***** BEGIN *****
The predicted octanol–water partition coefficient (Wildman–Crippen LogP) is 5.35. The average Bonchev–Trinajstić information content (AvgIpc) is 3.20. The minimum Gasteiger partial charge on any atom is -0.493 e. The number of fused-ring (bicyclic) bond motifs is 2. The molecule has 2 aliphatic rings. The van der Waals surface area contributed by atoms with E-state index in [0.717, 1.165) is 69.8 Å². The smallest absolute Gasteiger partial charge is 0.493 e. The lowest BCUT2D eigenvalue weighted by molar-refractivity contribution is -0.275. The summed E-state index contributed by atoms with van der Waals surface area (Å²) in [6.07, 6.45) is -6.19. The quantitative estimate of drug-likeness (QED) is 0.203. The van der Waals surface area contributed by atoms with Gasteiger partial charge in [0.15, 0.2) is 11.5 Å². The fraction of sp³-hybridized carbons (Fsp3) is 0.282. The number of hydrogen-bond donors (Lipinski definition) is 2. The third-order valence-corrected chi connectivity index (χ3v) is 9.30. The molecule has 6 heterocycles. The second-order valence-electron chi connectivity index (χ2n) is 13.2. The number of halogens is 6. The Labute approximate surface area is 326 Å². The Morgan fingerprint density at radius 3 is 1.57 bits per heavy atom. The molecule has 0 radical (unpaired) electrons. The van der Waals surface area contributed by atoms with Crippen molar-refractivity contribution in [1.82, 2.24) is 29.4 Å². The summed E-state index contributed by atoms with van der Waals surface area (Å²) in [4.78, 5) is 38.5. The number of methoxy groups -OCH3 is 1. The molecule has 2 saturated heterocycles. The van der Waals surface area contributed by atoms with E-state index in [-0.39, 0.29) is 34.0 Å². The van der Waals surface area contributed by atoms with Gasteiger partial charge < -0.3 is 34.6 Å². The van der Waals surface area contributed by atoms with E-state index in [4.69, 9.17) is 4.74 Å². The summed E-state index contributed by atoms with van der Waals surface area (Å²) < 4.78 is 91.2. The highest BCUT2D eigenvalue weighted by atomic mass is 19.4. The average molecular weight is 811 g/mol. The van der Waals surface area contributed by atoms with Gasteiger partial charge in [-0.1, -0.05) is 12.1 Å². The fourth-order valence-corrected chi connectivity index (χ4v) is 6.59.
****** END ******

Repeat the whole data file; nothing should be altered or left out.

The predicted octanol–water partition coefficient (Wildman–Crippen LogP) is 5.35. The average Bonchev–Trinajstić information content (AvgIpc) is 3.20. The minimum Gasteiger partial charge on any atom is -0.493 e. The number of fused-ring (bicyclic) bond motifs is 2. The molecule has 2 aliphatic rings. The van der Waals surface area contributed by atoms with E-state index in [0.717, 1.165) is 69.8 Å². The smallest absolute Gasteiger partial charge is 0.493 e. The lowest BCUT2D eigenvalue weighted by molar-refractivity contribution is -0.275. The summed E-state index contributed by atoms with van der Waals surface area (Å²) in [6.07, 6.45) is -6.19. The quantitative estimate of drug-likeness (QED) is 0.203. The van der Waals surface area contributed by atoms with Gasteiger partial charge in [0.15, 0.2) is 11.5 Å². The fraction of sp³-hybridized carbons (Fsp3) is 0.282. The number of hydrogen-bond donors (Lipinski definition) is 2. The third-order valence-corrected chi connectivity index (χ3v) is 9.30. The molecule has 6 heterocycles. The second-order valence-electron chi connectivity index (χ2n) is 13.2. The number of halogens is 6. The Labute approximate surface area is 326 Å². The Morgan fingerprint density at radius 3 is 1.57 bits per heavy atom. The molecule has 0 radical (unpaired) electrons. The van der Waals surface area contributed by atoms with Crippen molar-refractivity contribution in [1.82, 2.24) is 29.4 Å². The summed E-state index contributed by atoms with van der Waals surface area (Å²) in [4.78, 5) is 38.5. The number of methoxy groups -OCH3 is 1. The molecule has 2 saturated heterocycles. The van der Waals surface area contributed by atoms with E-state index in [-0.39, 0.29) is 34.0 Å². The van der Waals surface area contributed by atoms with Gasteiger partial charge < -0.3 is 34.6 Å². The van der Waals surface area contributed by atoms with E-state index in [4.69, 9.17) is 4.74 Å². The summed E-state index contributed by atoms with van der Waals surface area (Å²) < 4.78 is 91.2. The highest BCUT2D eigenvalue weighted by atomic mass is 19.4. The average molecular weight is 811 g/mol. The van der Waals surface area contributed by atoms with Gasteiger partial charge in [-0.1, -0.05) is 12.1 Å². The fourth-order valence-corrected chi connectivity index (χ4v) is 6.59.